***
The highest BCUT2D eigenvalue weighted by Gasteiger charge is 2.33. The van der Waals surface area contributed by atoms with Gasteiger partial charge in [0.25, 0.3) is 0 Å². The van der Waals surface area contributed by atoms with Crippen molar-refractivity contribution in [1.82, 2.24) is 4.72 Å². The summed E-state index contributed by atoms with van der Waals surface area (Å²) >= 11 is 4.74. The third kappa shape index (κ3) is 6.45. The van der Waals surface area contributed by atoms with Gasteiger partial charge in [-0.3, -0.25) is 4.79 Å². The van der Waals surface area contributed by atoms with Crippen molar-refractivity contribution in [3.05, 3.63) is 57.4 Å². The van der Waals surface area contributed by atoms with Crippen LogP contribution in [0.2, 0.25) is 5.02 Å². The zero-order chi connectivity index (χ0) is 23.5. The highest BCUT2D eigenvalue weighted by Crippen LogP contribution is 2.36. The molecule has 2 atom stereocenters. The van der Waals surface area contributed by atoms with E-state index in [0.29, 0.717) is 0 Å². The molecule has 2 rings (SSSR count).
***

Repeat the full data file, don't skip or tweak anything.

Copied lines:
The highest BCUT2D eigenvalue weighted by Gasteiger charge is 2.33. The van der Waals surface area contributed by atoms with Gasteiger partial charge in [0.25, 0.3) is 0 Å². The van der Waals surface area contributed by atoms with Crippen molar-refractivity contribution in [1.82, 2.24) is 4.72 Å². The summed E-state index contributed by atoms with van der Waals surface area (Å²) >= 11 is 4.74. The third kappa shape index (κ3) is 6.45. The van der Waals surface area contributed by atoms with Gasteiger partial charge in [-0.3, -0.25) is 4.79 Å². The van der Waals surface area contributed by atoms with Crippen molar-refractivity contribution in [3.05, 3.63) is 57.4 Å². The van der Waals surface area contributed by atoms with Crippen LogP contribution in [0.2, 0.25) is 5.02 Å². The zero-order chi connectivity index (χ0) is 23.5. The highest BCUT2D eigenvalue weighted by Crippen LogP contribution is 2.36. The molecule has 2 atom stereocenters. The van der Waals surface area contributed by atoms with E-state index in [0.29, 0.717) is 0 Å². The molecule has 2 rings (SSSR count).